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While there is not the space here to enter into debate on the origins of Spain as a political entity, it may be asserted that its Catholic unity was already proclaimed in times as far back as those of the Third Council of Toledo (589). While it is certainly true that the three religions of the Book (Christianity, Judaism and Islam) co-existed in the Iberian Peninsula during many centuries, it is no less true that the most important step towards the full unity of Spain (1492) depended on the military defeat of Islam and the expulsion of the Jews. National identity is thus largely based on religious unity.
The Reformation was a key element in the identification of the Nation (which would later be the State) with the Church, thus leading to the phenomenon of national churches. While the Reformation had barely any direct effect in Spain, the Spanish monarch, as with other Catholic monarchs, knew how to exploit it for his own ends.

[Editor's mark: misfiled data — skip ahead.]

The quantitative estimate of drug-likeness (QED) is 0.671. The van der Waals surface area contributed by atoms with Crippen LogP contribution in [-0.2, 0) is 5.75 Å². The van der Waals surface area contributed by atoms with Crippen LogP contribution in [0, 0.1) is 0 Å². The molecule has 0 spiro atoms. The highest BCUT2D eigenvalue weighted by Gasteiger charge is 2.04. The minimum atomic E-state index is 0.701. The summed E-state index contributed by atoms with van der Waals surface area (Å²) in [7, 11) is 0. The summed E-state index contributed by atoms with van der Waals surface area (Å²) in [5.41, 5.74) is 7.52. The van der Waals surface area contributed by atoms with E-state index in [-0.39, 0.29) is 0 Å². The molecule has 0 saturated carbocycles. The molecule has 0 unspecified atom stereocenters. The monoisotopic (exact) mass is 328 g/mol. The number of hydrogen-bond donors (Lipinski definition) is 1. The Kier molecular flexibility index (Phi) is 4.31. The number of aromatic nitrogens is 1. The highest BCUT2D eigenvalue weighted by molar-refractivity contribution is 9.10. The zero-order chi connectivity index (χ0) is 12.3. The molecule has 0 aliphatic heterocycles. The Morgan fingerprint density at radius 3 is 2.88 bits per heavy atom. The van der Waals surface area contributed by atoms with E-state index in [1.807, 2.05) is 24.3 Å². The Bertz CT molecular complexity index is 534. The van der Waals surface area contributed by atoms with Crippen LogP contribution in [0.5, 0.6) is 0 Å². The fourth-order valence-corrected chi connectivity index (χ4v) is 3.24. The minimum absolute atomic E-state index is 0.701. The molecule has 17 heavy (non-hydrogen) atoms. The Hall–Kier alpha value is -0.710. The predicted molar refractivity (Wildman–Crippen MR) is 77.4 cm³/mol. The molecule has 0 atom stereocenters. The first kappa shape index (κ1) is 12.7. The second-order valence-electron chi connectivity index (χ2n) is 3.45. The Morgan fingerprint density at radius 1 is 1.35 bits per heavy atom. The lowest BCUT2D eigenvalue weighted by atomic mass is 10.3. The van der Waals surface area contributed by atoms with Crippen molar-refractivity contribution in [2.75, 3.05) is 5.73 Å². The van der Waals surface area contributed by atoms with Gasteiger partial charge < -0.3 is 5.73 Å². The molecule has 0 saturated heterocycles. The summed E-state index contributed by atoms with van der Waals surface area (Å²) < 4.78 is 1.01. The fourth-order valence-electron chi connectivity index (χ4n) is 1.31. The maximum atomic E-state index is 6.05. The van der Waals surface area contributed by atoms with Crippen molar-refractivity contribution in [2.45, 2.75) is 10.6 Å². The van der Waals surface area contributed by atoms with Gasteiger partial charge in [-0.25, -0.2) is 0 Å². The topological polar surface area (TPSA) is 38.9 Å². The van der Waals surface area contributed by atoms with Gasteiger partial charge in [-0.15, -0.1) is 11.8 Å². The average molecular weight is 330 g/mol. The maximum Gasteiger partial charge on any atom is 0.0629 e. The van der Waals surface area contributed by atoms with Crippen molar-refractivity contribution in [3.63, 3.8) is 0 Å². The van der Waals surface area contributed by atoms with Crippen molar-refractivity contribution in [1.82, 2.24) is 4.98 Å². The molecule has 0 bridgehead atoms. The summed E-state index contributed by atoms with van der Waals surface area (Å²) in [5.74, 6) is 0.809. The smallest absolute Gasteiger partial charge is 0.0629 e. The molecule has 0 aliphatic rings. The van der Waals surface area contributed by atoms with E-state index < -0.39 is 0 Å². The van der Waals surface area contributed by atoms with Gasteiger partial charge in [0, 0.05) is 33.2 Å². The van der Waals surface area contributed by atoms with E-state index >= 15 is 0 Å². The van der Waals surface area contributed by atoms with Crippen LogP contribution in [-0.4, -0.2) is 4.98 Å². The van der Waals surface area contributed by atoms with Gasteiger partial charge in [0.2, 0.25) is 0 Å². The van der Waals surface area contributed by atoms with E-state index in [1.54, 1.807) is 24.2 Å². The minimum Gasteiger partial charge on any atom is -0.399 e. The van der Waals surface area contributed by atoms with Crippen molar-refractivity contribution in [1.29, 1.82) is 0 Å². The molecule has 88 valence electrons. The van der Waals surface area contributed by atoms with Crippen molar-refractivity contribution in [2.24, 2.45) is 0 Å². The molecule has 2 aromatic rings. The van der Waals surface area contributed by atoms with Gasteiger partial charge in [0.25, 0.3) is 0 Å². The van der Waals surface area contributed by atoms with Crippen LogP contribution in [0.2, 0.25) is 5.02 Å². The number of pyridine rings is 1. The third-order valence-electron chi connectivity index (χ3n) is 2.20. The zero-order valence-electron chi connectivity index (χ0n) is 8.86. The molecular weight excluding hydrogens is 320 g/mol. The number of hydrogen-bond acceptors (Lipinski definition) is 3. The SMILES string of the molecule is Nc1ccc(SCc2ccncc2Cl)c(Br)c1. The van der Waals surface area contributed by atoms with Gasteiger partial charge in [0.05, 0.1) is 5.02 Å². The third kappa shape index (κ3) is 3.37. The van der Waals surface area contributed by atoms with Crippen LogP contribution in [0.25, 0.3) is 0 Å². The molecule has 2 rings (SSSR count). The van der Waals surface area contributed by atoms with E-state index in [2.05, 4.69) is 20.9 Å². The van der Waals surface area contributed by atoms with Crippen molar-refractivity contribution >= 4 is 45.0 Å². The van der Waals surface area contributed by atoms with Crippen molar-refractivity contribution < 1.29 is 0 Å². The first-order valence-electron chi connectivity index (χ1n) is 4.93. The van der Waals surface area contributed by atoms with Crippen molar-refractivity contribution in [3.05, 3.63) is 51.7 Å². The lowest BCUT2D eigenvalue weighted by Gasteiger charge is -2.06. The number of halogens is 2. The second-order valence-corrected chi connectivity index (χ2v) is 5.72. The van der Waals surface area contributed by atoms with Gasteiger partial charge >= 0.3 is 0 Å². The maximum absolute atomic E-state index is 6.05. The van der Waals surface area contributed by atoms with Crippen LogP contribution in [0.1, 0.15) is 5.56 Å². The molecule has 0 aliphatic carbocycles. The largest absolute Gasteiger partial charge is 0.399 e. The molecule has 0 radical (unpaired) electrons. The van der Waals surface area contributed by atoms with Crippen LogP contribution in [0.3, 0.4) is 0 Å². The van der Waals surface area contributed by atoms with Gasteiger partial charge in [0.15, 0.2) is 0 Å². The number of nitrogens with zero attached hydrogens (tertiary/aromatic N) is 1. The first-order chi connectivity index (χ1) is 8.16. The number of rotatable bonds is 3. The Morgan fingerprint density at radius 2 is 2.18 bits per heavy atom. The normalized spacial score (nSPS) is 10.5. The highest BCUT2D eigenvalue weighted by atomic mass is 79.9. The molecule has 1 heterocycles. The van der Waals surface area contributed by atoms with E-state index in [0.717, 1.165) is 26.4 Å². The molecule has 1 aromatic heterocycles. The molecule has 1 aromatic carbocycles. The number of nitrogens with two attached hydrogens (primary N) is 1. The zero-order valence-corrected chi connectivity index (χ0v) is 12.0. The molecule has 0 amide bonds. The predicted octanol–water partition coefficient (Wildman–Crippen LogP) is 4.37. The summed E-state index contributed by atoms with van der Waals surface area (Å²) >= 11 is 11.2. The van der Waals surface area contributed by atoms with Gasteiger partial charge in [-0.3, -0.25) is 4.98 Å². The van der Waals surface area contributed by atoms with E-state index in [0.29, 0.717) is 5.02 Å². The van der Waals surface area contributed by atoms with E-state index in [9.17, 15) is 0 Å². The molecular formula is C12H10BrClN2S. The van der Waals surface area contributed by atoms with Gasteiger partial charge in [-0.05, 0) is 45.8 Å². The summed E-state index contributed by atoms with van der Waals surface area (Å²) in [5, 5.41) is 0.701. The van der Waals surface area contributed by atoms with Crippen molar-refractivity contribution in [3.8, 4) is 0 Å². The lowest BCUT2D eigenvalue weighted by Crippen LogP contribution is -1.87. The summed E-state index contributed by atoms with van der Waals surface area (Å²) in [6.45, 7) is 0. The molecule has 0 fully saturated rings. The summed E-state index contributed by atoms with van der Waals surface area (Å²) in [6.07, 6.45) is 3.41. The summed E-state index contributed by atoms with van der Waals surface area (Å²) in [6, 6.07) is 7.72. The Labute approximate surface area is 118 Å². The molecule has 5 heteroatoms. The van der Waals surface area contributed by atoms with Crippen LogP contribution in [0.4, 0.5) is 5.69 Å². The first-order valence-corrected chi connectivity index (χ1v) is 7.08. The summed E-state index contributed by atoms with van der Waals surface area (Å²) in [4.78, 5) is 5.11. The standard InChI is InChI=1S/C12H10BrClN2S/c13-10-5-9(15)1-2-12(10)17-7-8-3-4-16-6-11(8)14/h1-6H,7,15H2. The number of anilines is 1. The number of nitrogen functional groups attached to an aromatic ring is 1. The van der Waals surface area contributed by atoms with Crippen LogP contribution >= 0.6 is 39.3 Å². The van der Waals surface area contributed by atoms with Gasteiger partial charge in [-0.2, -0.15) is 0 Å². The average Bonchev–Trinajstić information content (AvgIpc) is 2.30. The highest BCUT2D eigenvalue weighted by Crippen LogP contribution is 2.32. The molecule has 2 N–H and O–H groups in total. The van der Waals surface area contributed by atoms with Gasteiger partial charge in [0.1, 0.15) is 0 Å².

On one hand, he achieved a control over the Catholic Church in his territory, without breaking away from Rome that was not so different from the control exercised by a Protestant King (a practice, which came to be known as Regalism).
On the other hand, the defence of Catholicism against attempts at reform enabled the monarch to establish a control over society that went far beyond the bounds of religion and clearly entered into politics (the Inquisition was an institution that evidently acted along these lines).
Thus, with the acquiescence of Rome, the Spanish monarch used the Catholic religion as a means of social control, a practice that reached its height in the 18th century but which had a long history and which lasted even until most recent times. What did not meet with the approval of Rome, however, was the strong control exercised by the monarch over the Catholic Church throughout all territories in royal possession.
There is only one exception in which the pontificate did not oppose Regalism and its techniques of control and this occurred in one territory under control of the Spanish Crown: American Regalism. This refers to the process that developed in the American territories but which Rome had to allow as it found that it was the only way to impose Catholicism.